The daughter of a formerly enslaved man inspired one of Mérida’s most popular restaurants

Micaela Mar y Leña owes its name to a fascinating but obscure woman whose story was nearly lost

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Lee Steele
Lee Steele
Lee Steele is the founding director of Roof Cat Media and has published Yucatán Magazine and other titles since 2012. Sign up for our weekly newsletters, so our best stories will appear in your inbox every Monday.
Micaela Mar y Lena in Merida, Yucatan.

Micaela Mar y Leña, which this fall will celebrate five years on a previously nondescript corner in Mérida’s historic center, is not named for a famous woman or a powerful figure in history.

The daughter of an escaped slave and his Mexican wife, Micaela was a 19th-century woman whom Chef Vidal Elias has plucked from obscurity. He explains in an interview we’ve condensed from a longer conversation we published in 2019.

Tell us about yourself. You had a restaurant in Tabasco. Is that where you are from originally?

Well, yes and no, I was born in Mexico City, but I grew up in Comalcalco, Tabasco (my mom’s family is from there, and my father is from Progreso, Yucatán), but I haven’t lived more than five years in one place, so you can say that I’m a little bit from everywhere.

The bar at Micaela welcomes guests. Photo: Lee Steele / Yucatán Magazine

I first studied at the Culinary Institute of Mexico, and when I finished, I worked with Ira Lee (a Culinary Institute of America-trained chef) for a year. He taught me all the fundamentals. Then I earned a scholarship to go to Monaco in 2005 for a whole year and work in several of the top restaurants and hotels there. I was able to work with chefs like Joel Garault and Alain Ducasse and study at the Lycée Hotelier de Monte Carlo.

I earned another scholarship to study in Madrid … for another year. By the way, I was the first non-Spanish-born student to have received this scholarship.

After this, I wanted to learn more about the way restaurants work in Europe, so I traveled for a year working in any restaurant that gave me a chance, learning and traveling as much as possible.

Smoke is a key component in Chef Vidal Elias’s kitchen at Micaela Mar y Lena in Merida, Yucatán.

Talk to us about the farm where you grew up and how it prepared you to be a chef.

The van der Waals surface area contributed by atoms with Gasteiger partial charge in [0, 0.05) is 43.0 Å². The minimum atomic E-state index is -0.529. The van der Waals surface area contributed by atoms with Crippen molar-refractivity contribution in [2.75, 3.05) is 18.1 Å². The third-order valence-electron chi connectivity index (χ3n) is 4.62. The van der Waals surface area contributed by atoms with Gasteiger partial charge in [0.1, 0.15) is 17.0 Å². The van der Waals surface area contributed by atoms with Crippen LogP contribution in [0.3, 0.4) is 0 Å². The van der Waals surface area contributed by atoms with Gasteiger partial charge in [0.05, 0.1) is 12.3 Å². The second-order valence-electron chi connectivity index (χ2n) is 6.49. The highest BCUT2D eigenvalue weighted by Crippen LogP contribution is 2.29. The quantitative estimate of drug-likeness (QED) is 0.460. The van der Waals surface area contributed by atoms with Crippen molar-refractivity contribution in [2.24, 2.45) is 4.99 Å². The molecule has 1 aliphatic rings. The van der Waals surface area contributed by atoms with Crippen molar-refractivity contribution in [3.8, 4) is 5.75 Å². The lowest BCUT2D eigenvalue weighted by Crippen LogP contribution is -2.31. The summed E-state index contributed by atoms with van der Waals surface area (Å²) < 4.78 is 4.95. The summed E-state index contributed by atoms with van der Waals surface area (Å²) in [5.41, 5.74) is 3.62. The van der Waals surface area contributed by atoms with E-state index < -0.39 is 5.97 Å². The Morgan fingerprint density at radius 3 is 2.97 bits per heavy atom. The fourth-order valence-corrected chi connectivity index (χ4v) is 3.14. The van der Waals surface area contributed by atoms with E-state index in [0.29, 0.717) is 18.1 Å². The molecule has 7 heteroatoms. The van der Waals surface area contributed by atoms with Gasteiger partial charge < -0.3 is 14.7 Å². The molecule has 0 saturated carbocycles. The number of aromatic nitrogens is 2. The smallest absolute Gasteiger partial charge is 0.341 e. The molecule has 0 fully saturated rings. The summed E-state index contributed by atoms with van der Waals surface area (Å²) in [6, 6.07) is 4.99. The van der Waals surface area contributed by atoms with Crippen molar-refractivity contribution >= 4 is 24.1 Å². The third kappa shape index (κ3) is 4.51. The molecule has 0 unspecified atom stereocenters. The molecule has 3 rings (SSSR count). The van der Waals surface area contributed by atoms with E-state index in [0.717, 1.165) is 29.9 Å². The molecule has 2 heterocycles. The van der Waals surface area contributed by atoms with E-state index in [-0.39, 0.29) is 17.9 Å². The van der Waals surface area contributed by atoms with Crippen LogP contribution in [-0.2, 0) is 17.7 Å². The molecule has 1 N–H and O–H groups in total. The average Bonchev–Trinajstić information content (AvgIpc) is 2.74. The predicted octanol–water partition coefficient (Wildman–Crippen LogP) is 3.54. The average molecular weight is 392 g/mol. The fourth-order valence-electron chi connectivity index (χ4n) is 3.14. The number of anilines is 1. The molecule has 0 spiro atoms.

I just love it! It’s a cacao plantation, but generally, in Tabasco, a plantation is normally called a traspatio (backyard), and what that means is that you plant everything that can fit in your backyard.

Grilled Pulpo a la Leña is served with a knife at Micaela in Mérida. Photo: Lee Steele / Yucatán Magazine

We have mango, zapote, avocado, star fruit, guava, breadfruit, chicozapote, banana, plantain, marañon, caimito, every citrus you can think of, black pepper, allspice (in Mexico, we actually call it Pimienta de Tabasco), of course, chiles, cinnamon, vanilla, herbs, etc. We have our own chickens, pigs, and cows, and of course, with the cacao plantation, we make our own chocolate. So, whenever I think of breakfast on the farm, it is two beautiful eggs from my chickens, fried plantains from the backyard, and chocolate milk from our chocolate and our cows, so you can see why it had so much influence on me becoming a chef, and how much it influenced my approach to food!

Smoke is a key component in Chef Vidal Elias’s kitchen at Micaela Mar y Lena in Mérida, Yucatan. Photo: Yucatán Magazine

Why did you focus on fish, octopus, and shellfish?

I think people should be happy with what they do, whatever it is! And seafood, in general, makes me happy, and it’s one of my many passions in the kitchen.

You also do a lot with smoke. What led you to that decision?

That is Micaela’s story!

Then who is Micaela?

Micaela is a lady born in Mexico in the 1840s. Her father was a former slave who escaped from Whitney Plantation in New Orleans and arrived at a small town on the Veracruz coast, got married, and had nine children (the youngest was Micaela). When she was 13 years old, her father died and her mother tried to marry her off to an older man (as it used to be). She didn’t want to marry him, so she escaped and arrived in a small town in southern Mexico, where she became a nanny and cook for a wealthy family. When she was older, the smallest daughter of this family taught Micaela how to write! We found her diary in an antique store in Mexico City and fell in love with her story and her food, so I tried to make a humble homage to her with my cooking.

The real Micaela was a former slave’s daughter. Photo: Courtesy

So that’s why I use a lot of wood, fire and smoke (that’s how she cooked, and in her diary, she thinks of wood as another ingredient). Also, this is the main reason the food is served family style.

What’s the most popular dish in Micaela? And is there a dish you think people today are overlooking but would like if they gave it a chance?

Octopus, by far, is the most popular dish! And with the part of overlooking are the raw bar. The American public is more open to this, but Mexicans, in general, prefer their oysters cooked.

Micaela Mar y Leña, Calle 47 and 52, Mérida Centro;

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